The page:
Wednesday, April 29, 2009

How I'm Surviving the Recession

As you all know, I lost my primary client 6+ months ago. At the time, I figured my emergency fund had about 4-5 months of living expenses. Am I broke now? No. It's 6+ months on, and I still have about four months in cash reserves (yes, I have earned and received some money during this time). In addition, I have outstanding invoices with one client, and that will be a minor windfall when they pay up.

Here's how I've survived:

1. I've embraced a frugality previously unknown to me. I still go out with friends maybe once a week, but I used to go out more often than that. I stay at home more than I used to, and this is dull -- however, I tend to figure that leaving the house costs about $25 (bus fare, maybe buy a magazine/movie ticket/lunch/drink/etc). As such, I'm more judicious about going out. (Side note: I never want to live like this again -- it drives me nuts; I'm not one of those people who find extreme personal satisfaction in extreme frugality (no offense if you do -- I just prefer the lifestyle I had, and I don't consider that luxurious, in fact, it was fairly frugal to begin with)).

2. My Crock Pot. This was a gift from my mother, and I'm glad I asked for it. Not only am I eating healthier (I'm an expert at veggie soups), it's cheaper to buy veggies than processed foods. I do add chicken or ham to some soups (what would black bean soup be without ham??!), and I have a bag of Ikea meatballs that I sometimes add to soups when I'm reheating them, though this is the exception more than the norm. I'm not eating as much soup as I was a couple months ago, though I attribute that more to the weather finally warming up. I'm planning on experimenting with roasting a whole chicken soon, which while easy, is something I've never done before.

3. Cooking more. I generally spend about $30-40 on groceries each week. Considering it's easy to spend that much on a moderate dinner, that's not bad (for me). I've expanded the number of "go to" dishes I make, and I've taken more interest in the food I cook for myself (aside from the soup craze I've gone through). In addition, I've pretty much eliminated high fructose corn syrup from my eat-at-home diet, which is fabulous. I just wish I could find a great strawbery jam that doesn't have HFCS. (As a side note, those commercials that try to make you think it's ok to consumer HFCS are reeking of BS -- the prevalence of obesity in the US is eerily related to the inclusion of HFCS in US food.)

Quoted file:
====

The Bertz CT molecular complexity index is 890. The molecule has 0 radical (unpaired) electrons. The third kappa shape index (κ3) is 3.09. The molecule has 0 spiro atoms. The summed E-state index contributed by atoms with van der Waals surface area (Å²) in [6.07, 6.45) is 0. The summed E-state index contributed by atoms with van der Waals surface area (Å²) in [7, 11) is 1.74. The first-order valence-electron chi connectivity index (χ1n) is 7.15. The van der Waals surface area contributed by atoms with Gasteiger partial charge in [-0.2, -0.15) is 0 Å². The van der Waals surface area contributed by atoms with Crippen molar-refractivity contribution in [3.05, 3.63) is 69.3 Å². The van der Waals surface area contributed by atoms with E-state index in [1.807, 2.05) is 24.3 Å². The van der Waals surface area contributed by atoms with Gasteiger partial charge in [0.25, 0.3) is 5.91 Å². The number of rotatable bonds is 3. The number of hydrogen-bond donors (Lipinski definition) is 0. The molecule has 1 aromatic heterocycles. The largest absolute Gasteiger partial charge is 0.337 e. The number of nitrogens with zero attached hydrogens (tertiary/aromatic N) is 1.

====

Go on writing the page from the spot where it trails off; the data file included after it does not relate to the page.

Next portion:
4. Diversifying my client list. I wrote about this earlier, and it's one of the smarter choices I'm making as positioning myself business-wise. I learned my lesson about having too much invested in one client, and that's a mistake I'm not planning to repeat.

5. Taking (almost) all jobs offered, even if they pay low. I know I've ranted about this in different places, and I'm sad I've had to resort to doing work for sub-par rates. However, I spoke with an agency a few months ago, and they told me pretty clearly that they wouldn't be able to find me work as a technical writer, because of the type and length of experience I have, and more importantly, that there is a glut of technical writers with much more experience than I have. So, I'm picking up non-writing clients. This is nice in its own way, because these are clients that I never visit (because they are in different states), so I can fit their work in as it suits my personal daily schedule. Because of this, when I land a local client and need to visit them, it shouldn't interfere with my virtual clients much.


Jerry said...

LOVE this post! I'm very passionate about health and nutrition because I know it leads to true wellness. You're so right about the HFCS ads. They are ridiculous. The only insurance against this campaign to fatten up the American public is grow as much food as you can and cook with whole foods. Good for you!

dawn hild said...

Where have you been???
Please update your blog and let us know how your doing!!!!